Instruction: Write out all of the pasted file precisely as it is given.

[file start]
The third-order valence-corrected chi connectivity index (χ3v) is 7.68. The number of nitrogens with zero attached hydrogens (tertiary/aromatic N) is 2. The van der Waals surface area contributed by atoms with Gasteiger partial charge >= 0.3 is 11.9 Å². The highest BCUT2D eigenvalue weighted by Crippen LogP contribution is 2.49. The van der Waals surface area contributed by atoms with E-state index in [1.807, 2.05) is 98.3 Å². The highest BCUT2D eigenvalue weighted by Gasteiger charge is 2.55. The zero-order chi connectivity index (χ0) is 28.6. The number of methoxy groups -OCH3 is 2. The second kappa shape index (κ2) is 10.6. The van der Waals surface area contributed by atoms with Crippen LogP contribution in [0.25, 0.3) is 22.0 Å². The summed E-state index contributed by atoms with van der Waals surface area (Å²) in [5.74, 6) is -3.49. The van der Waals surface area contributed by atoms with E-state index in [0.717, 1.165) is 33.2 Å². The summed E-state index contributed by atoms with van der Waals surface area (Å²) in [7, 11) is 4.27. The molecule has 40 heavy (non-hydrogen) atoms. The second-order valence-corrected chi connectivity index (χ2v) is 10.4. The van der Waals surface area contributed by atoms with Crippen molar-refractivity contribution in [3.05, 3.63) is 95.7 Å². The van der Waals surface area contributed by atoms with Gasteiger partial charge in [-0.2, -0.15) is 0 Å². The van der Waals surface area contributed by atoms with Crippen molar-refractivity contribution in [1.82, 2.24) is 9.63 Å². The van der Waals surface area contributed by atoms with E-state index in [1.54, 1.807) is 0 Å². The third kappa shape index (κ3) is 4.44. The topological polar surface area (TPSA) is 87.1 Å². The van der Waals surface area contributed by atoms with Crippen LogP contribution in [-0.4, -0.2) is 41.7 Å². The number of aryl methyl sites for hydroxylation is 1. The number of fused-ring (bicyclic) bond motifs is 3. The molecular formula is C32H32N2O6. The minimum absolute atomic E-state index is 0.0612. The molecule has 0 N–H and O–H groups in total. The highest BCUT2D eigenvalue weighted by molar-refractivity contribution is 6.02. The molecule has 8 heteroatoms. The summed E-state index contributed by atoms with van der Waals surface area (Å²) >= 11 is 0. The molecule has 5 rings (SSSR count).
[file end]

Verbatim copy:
The third-order valence-corrected chi connectivity index (χ3v) is 7.68. The number of nitrogens with zero attached hydrogens (tertiary/aromatic N) is 2. The van der Waals surface area contributed by atoms with Gasteiger partial charge >= 0.3 is 11.9 Å². The highest BCUT2D eigenvalue weighted by Crippen LogP contribution is 2.49. The van der Waals surface area contributed by atoms with E-state index in [1.807, 2.05) is 98.3 Å². The highest BCUT2D eigenvalue weighted by Gasteiger charge is 2.55. The zero-order chi connectivity index (χ0) is 28.6. The number of methoxy groups -OCH3 is 2. The second kappa shape index (κ2) is 10.6. The van der Waals surface area contributed by atoms with Crippen LogP contribution in [0.25, 0.3) is 22.0 Å². The summed E-state index contributed by atoms with van der Waals surface area (Å²) in [5.74, 6) is -3.49. The van der Waals surface area contributed by atoms with E-state index in [0.717, 1.165) is 33.2 Å². The summed E-state index contributed by atoms with van der Waals surface area (Å²) in [7, 11) is 4.27. The molecule has 40 heavy (non-hydrogen) atoms. The second-order valence-corrected chi connectivity index (χ2v) is 10.4. The van der Waals surface area contributed by atoms with Crippen molar-refractivity contribution in [3.05, 3.63) is 95.7 Å². The van der Waals surface area contributed by atoms with Gasteiger partial charge in [-0.2, -0.15) is 0 Å². The van der Waals surface area contributed by atoms with Crippen molar-refractivity contribution in [1.82, 2.24) is 9.63 Å². The van der Waals surface area contributed by atoms with E-state index in [1.54, 1.807) is 0 Å². The third kappa shape index (κ3) is 4.44. The topological polar surface area (TPSA) is 87.1 Å². The van der Waals surface area contributed by atoms with Crippen LogP contribution in [-0.4, -0.2) is 41.7 Å². The number of aryl methyl sites for hydroxylation is 1. The number of fused-ring (bicyclic) bond motifs is 3. The molecular formula is C32H32N2O6. The minimum absolute atomic E-state index is 0.0612. The molecule has 0 N–H and O–H groups in total. The highest BCUT2D eigenvalue weighted by molar-refractivity contribution is 6.02. The molecule has 8 heteroatoms. The summed E-state index contributed by atoms with van der Waals surface area (Å²) >= 11 is 0. The molecule has 5 rings (SSSR count).